Civil Engineering

Wrapping up: A Journey in Rebuilding Nepal

January 25, 2016 in Civil Engineering, Staff News

IMG_9647Juan Beltran, Civil Engineer – I am home now and flew in with the DU team. The rest of the group stayed about 5 more days to continue what we started– find more potential communities to build relationships and projects with. Our last two days were spent at a hotel at the edge of the Himalayas. Invictus always plans a day or two for the team to spend relaxing and reflecting on our accomplishments and experience overall. It is during this time that many of us evaluate our own lives and personal growth.

Since we were at the edge of the Himalayas, some of us took the opportunity to wake up early in the morning to watch the sunrise. The Rocky Mountains are amazing and extremely beautiful… but the Himalayas are just something else! So beautiful and breathtaking. Words and pictures do not do them justice.

On the last night, we had a fire pit with the DU team to recap the trip. Mike, Invictus founder and executive director, reminded us of all the relationships we built. The list was long! I went over all the projects we identified and accomplished during our time in Bhaktapur. Drew, the other leader and one of the Board Members of Invictus, concluded the discussion by addressing the upcoming and potential projects to finish in the final days and in the future, when we return to Nepal. After that, Mike, Drew, and I went around and spoke about each individual from the DU team, highlighting what we noticed about their personal growth and what they were able to learn and accomplish. We did this to show them, in full sincerity, what an honor it was to build a relationship with them as well.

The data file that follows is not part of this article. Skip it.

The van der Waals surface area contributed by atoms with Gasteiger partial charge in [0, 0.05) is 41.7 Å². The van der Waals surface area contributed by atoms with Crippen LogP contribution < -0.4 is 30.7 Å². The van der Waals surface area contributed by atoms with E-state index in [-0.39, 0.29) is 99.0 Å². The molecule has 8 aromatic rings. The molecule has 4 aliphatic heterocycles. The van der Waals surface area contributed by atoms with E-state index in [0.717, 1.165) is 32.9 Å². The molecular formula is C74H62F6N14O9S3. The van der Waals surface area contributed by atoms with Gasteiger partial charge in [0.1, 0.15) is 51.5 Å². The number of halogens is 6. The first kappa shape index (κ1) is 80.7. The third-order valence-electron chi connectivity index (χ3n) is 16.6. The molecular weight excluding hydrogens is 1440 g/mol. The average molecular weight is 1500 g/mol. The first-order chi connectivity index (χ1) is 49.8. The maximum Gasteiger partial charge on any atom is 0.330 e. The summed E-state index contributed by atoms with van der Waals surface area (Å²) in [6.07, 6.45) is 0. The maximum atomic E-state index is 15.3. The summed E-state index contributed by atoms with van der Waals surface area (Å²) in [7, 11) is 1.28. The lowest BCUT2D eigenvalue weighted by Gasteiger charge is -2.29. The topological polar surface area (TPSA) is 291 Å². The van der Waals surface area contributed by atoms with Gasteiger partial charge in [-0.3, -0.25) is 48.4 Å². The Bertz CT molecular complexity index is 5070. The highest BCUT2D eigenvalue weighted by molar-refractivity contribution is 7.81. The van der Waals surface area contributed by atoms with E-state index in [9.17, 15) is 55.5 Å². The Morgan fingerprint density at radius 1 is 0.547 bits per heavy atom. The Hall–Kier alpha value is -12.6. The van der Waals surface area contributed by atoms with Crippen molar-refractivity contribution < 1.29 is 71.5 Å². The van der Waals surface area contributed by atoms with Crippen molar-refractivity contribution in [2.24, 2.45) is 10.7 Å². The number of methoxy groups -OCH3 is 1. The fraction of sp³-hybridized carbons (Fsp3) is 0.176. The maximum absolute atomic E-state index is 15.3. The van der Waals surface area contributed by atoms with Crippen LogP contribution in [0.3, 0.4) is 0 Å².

As is true for any trip like this, that I have been on at least, it always takes time to get adjusted back into a developed country. The change always reinforces my appreciation of the little things (hot showers, clean water, a warm home, bathrooms, cheeseburgers) but there’s also a sense of disconnect as we get swooped back into our normal lives. Other volunteers struggle a lot with this part of a trip. Many lives are changed by the experience and volunteers typically realize a new direction for their life.

For me, especially since my first trip with the program to Nicaragua in 2014, I realized that I wanted to become even more involved with The Invictus Initiative because of how well the model works and how the primary focus on any trip is building relationships, getting to know the culture, and getting to know the people that we will work with on these projects. Since my initial involvement with Invictus, I became the Vice President of Programs for Central and South America, where I continuously keep up communication with our friends in Nicaragua. We hope to return in June to complete a water well project and figure out other projects with the communities we plugged into during our initial time there.

However, I still take every opportunity to attend the Invictus trips when I can. The Nepal trip was one of a kind and I hope that I can share the stories we heard, the sights we saw, and what we experienced with anyone that is interested in hearing more. I hope that more students and professionals will dive into the Invictus model and embrace the chance to experience the joy, transformation, and friendship these trips create. To learn more about The Invictus Initiative and what we do, please visit our website at www.TheInvictus.org.

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